By Zack Metcalfe
In 1923, the Maine Public Service (a bygone electrical utility) was keen to build a hydroelectric dam on the Aroostook River flowing east across the Maine-New Brunswick border, only they wanted to build it on the New Brunswick side. So, they struck a deal with the province – the dam would indeed be built in Canada, but before any of its electricity could be shipped back to customers in the United States, Maine agreed the first community serviced would always be the nearby Village of Perth-Andover, New Brunswick.
Almost a century later this charming compromise still stands. Sure, the so-called Tinker Dam has been bought and sold several times over, owned now by the Ontario-based Algonquin Energy, but Perth-Andover still gets priority when it comes to the sale of its power. This, among other things, has made for an altogether unique municipality.
They’re one of only three New Brunswick communities still operating its own electrical utility – the Perth-Andover Electric Light Commission – and are the only municipality in the province not buying any electricity from New Brunswick Power. Since the Tinker Dam supplies effectively all their demand, and since hydroelectricity is largely renewable, residents of Perth-Andover enjoy remarkably small carbon footprints, and a commanding lead in regional efforts to tackle climate change.
“It’s a source of pride for the community,” said Dan Dionne, chief administrative officer with the Village of Perth-Andover, but while this dam has blessed residents with clean consciences and generally lower electricity bills, it’s left them little in the way of low-hanging fruit. In order to reduce the community’s carbon footprint further, town council and staff had to get creative.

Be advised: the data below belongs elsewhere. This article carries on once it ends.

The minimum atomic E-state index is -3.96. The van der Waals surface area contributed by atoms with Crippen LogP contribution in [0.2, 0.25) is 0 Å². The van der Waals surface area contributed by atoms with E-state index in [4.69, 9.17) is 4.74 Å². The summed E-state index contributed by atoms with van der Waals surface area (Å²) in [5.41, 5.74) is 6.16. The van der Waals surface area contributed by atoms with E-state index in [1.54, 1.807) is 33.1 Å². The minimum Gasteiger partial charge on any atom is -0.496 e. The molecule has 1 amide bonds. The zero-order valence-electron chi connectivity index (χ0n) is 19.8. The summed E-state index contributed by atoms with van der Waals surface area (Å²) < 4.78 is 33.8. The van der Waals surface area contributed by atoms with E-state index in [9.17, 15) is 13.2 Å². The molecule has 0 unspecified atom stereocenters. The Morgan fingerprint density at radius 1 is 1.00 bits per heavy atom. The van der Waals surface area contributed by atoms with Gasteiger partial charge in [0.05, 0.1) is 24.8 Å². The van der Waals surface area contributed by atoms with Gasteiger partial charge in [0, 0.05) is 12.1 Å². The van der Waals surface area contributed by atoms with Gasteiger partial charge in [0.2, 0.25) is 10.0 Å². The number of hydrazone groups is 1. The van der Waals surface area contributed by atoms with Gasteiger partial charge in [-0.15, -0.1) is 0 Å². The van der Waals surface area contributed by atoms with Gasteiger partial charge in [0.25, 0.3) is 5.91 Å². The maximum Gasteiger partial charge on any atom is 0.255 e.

One undertaking is a heat pump rental program, wherein the municipality rents out 250 Fujitsu heat pumps to residents for 5-8 years at a time, at reasonable rates which do not increase once the unit is installed. The program has the benefits of displacing less efficient, carbon intensive heating sources like woodstoves and oil furnaces, electrifying residential heating in a community with carbon free electricity, showcasing disruptive technology to the public and bringing it within the price range of lower income residents.
Another initiative is the installation of electric vehicle charging stations. In partnership with seven other Maritime municipalities, Perth-Andover is harnessing funds from Natural Resources Canada to purchase over a hundred chargers, perhaps a dozen or more destined for each participating community. The gasoline and diesel which runs through internal combustion engines accounts for roughly 65 per cent of Perth-Andover’s carbon emissions, and so the municipality is counting on an influx of electric transportation to make serious progress. Perth-Andover’s own mayor, Marianne Bell, went so far as to buy a 2019 Tesla Model 3, the first electric vehicle in the entire community.